Factors That Make Things Easier / Better or Not: what are the trade-offs to consider in deciding which approach is best for yourself?
- Securities to Buy - the fewer there are, the less work it is to manage but it is often at the sacrifice of diversification
- Diversification & Asset allocation - most of the portfolios take a balanced view using something between 60/40% to a 40/60% split between the two major asset classes of equity and fixed income, though some are a bit more unbalanced. A few of the funds of funds are able to include a very broad variety of other types of assets such as real estate, commodities, gold, foreign bonds and emerging market equities.
- Rebalancing - how automated and frequent is the rebalancing - in some cases you must do it once a year yourself (is 30 minutes work too much?) or it is done for you by the fund company. Most use an annual rebalancing schedule.
- Deposits and withdrawals - can you set up automated regular purchases for additional investment, or automated withdrawals?
- Reinvestment of dividends/distributions - can dividend income be automatically reinvested for you or does it sit around idle?
- Active vs passive investment strategy - does the ETF/fund passively follow an index or does the investor attempt to do better through active security buying and selling?
- Tax tracking - if investments are held in a registered account this factor doesn't matter, but in a taxable account one must report the different types of income like dividends, interest and capital gains - is the tracking done for you or do you have to it yourself?
- Fees and commissions - how much does the portfolio cost in management and trading commissions? Higher costs can make a huge difference in net results over the long term. In the case of ETFs, broker trading commissions will be incurred whenever money is added to the portfolio and purchases must be made, or when rebalancing is to be done. If the commission is $10, then adding money to or rebalancing a $10,000 portfolio with three securities will cost $30 (3 x $10), which amounts to a 0.3% annual cost
- Couch Potato - created originally by journalist Scott Burns in the USA with results and fancier versions here, there is a Canadian version described on the Canadian Business MoneySense magazine website. It has a pretty good performance record, beating the TSX stock index from 1976 to 2008.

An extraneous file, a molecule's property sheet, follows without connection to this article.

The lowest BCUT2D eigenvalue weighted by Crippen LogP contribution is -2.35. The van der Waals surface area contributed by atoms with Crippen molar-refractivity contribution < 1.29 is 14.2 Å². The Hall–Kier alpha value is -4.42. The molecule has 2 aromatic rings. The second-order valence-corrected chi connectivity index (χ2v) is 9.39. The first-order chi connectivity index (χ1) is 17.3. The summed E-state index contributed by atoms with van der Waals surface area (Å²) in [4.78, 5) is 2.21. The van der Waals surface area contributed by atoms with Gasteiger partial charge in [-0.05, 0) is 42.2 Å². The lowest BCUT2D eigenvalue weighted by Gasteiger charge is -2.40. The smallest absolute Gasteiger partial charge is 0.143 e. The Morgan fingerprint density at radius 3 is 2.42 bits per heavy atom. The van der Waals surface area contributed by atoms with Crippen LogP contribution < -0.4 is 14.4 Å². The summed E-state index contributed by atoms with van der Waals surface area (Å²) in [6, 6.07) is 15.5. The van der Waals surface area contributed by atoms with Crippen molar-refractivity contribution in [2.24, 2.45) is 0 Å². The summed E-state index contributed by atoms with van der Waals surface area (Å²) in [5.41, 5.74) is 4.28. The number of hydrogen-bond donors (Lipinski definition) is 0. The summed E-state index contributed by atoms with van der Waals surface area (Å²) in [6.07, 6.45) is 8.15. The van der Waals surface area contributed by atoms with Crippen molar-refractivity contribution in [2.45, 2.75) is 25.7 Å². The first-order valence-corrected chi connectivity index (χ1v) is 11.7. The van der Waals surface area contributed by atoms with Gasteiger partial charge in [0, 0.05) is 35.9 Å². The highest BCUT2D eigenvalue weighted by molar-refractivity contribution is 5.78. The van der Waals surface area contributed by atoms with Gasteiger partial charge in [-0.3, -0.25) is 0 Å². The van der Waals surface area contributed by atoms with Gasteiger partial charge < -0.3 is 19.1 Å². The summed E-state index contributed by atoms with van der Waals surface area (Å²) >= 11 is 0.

- One-Minute RRSP - journalist Larry MacDonald's version, the only one to attempt active management using a couple of simple rules for the bond vs equity allocation
- Simple Recipe - McMaster University finance prof Richard Deaves proposes this portfolio in his book What Kind of Investor Are You?
- Easy Chair - this one is from University of Toronto finance Professor Eric Kirzner and is described in a Toronto Star article and again here
- Lazy Investor - author Gail Bebee describes her version in her book No Hype: The Straight Goods on Investing Your Money.
- Balanced Mutual Funds - a selection of several hundred is available through the GlobeFund filter for either equity balanced or fixed income balanced funds. Most companies offer either a Canadian or an international/global balanced fund and it would be necessary to combine at least two but one example of an all-inclusive fund is ING Direct's Streetwise Balanced Fund.
- Portfolio ETFs - both iShares Canada and Claymore Canada now have a couple of ETFs which contain a variety of other ETFs within e.g. iShares' Growth Core Portofolio Builder and the Claymore Balanced Growth Core Portfolio. CanadianFinancialDIY compares and rates the two.
Table 2 Compares the ING Balanced Mutual Fund, Claymore Balanced Growth CorePortfolio and iShares Growth Core Portfolio Builder
How well do these simple portfolios perform? As the above links to commentary on the ones that have been around for some time attest (like the Couch Potato and the Easy Chair), they perform quite well with no spectacular gains but no huge declines either. Whether that suits your personal investing goals and attitudes is a matter for you to decide.
Disclaimer: this post is my opinion only and should not be construed as investment advice or recommendations.